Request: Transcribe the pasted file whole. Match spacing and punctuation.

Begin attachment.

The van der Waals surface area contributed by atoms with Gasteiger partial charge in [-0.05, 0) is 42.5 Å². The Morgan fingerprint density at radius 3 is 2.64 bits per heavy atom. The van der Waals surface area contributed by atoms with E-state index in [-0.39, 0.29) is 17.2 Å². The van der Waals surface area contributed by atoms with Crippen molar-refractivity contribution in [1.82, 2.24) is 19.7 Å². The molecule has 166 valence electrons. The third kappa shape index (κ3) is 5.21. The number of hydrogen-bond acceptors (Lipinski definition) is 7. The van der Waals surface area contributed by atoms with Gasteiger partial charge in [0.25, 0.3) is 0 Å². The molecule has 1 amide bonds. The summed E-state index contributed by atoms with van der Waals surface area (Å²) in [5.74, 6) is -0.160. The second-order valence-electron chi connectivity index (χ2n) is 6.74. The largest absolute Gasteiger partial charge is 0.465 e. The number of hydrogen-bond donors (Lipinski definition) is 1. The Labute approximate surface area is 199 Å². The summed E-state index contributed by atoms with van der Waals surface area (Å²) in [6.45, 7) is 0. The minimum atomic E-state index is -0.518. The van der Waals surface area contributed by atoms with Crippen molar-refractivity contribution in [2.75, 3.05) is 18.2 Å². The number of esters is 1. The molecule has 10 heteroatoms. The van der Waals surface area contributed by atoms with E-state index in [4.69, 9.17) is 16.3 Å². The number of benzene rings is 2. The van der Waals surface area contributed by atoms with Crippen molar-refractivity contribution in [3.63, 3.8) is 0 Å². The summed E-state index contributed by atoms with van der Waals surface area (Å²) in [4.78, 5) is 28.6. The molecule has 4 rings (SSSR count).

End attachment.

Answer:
The van der Waals surface area contributed by atoms with Gasteiger partial charge in [-0.05, 0) is 42.5 Å². The Morgan fingerprint density at radius 3 is 2.64 bits per heavy atom. The van der Waals surface area contributed by atoms with E-state index in [-0.39, 0.29) is 17.2 Å². The van der Waals surface area contributed by atoms with Crippen molar-refractivity contribution in [1.82, 2.24) is 19.7 Å². The molecule has 166 valence electrons. The third kappa shape index (κ3) is 5.21. The number of hydrogen-bond acceptors (Lipinski definition) is 7. The van der Waals surface area contributed by atoms with Gasteiger partial charge in [0.25, 0.3) is 0 Å². The molecule has 1 amide bonds. The summed E-state index contributed by atoms with van der Waals surface area (Å²) in [5.74, 6) is -0.160. The second-order valence-electron chi connectivity index (χ2n) is 6.74. The largest absolute Gasteiger partial charge is 0.465 e. The number of hydrogen-bond donors (Lipinski definition) is 1. The Labute approximate surface area is 199 Å². The summed E-state index contributed by atoms with van der Waals surface area (Å²) in [6.45, 7) is 0. The minimum atomic E-state index is -0.518. The van der Waals surface area contributed by atoms with Crippen molar-refractivity contribution in [2.75, 3.05) is 18.2 Å². The number of esters is 1. The molecule has 10 heteroatoms. The van der Waals surface area contributed by atoms with E-state index in [4.69, 9.17) is 16.3 Å². The number of benzene rings is 2. The van der Waals surface area contributed by atoms with Crippen molar-refractivity contribution in [3.63, 3.8) is 0 Å². The summed E-state index contributed by atoms with van der Waals surface area (Å²) in [4.78, 5) is 28.6. The molecule has 4 rings (SSSR count).